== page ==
This certainly isn't rocket science and anyone with a rudimentary understanding of HTML forms and the Google syntax could figure it out, but for those among us who are a little less motivated, I've put my form below.

<form method="get" action="http://www.google.com/search">
<input type="text" name="q" maxlength="255" class="search"name="search">
<input type="hidden" name="sitesearch" value="http://justinblanton.com">
<input type="hidden" name="q" value="-intitle:archives">
<input type="hidden" name="q" value="-intitle:referrers">
<input type="hidden" name="q" value="-intitle:links">
<input type="submit" name="sa" VALUE="Search">
</form>

I'm going to assume that most of this is pretty self-explanatory, but for the sake of completeness, I'll elaborate some. The "sitesearch" input element tells Google to search only within the given site. You'll notice that I go a bit further and include a few "intitle" restrictions; if I didn't do this, the user would get the same document multiple times (because of the index page and monthly/individual archives). I recommend playing around with the search on your site to decide what input tags you will or won't need — this will obviously vary greatly from site to site and will be based in large part on your site's structure.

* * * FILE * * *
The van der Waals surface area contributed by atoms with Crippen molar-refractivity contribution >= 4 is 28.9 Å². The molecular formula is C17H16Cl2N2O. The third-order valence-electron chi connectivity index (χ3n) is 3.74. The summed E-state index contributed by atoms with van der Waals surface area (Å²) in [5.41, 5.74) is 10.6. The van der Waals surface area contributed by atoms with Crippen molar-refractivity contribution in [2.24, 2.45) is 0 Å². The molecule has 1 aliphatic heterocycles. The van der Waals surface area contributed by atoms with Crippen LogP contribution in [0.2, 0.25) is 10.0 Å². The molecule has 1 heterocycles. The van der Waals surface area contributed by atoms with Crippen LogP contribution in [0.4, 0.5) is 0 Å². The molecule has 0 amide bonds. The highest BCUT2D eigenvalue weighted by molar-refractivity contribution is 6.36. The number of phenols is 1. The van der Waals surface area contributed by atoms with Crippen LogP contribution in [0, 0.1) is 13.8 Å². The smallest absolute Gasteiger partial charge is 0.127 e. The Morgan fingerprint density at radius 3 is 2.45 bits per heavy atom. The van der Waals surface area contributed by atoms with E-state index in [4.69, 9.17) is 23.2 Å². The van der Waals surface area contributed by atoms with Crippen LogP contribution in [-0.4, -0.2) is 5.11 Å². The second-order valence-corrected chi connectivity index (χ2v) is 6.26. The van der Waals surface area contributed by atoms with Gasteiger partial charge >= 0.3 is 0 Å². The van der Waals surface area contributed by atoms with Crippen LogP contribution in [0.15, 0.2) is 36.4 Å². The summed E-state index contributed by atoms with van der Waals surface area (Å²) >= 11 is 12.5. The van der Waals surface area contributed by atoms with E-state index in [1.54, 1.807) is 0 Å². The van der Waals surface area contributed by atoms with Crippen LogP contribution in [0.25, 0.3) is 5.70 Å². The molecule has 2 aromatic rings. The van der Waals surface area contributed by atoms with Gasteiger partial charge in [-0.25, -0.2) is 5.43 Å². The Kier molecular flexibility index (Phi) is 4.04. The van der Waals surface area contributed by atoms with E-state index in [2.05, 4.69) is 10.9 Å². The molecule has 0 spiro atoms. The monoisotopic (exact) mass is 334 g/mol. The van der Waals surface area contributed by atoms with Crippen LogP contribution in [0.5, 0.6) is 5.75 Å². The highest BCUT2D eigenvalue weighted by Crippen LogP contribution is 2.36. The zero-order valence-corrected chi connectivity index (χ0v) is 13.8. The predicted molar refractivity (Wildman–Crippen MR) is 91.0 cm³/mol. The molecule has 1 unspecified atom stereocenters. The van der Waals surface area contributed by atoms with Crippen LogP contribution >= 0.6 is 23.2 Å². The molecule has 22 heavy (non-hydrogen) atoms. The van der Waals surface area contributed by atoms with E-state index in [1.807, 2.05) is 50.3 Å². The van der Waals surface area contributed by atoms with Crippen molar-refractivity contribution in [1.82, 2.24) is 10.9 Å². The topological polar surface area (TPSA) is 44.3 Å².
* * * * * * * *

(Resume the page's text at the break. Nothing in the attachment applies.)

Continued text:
This method isn't exactly perfect and there will be certain circumstances where the results, without further tweaking, are completely useless. For example, if you search for "gadgets" on this site, you will see that Google returns nearly every page under my domain. This is because I have the word "gadgets" in the menu on the right. There isn't much that can be done about this except maybe narrowing your search. Perhaps in the future Google will allow you to restrict searches to divs within a document's markup.   *shrug*

When time permits, I think I'm going to use the Google API to do intrasite searches so that I can style the results to look like the rest of my site (i.e., the user won't realize that the search was done off-site).

Where to put my BlogAid money?

February 03, 2005

Please e-mail me with any suggestions you might have about where I should donate the money I generated for the BlogAid project. I have a couple of places in mind, but any feedback would be great, especially if you have first-hand knowledge of the organization and their work. Thanks.

Let this post also serve as a reminder to all of those who agreed to participate in the effort that our contribution is due.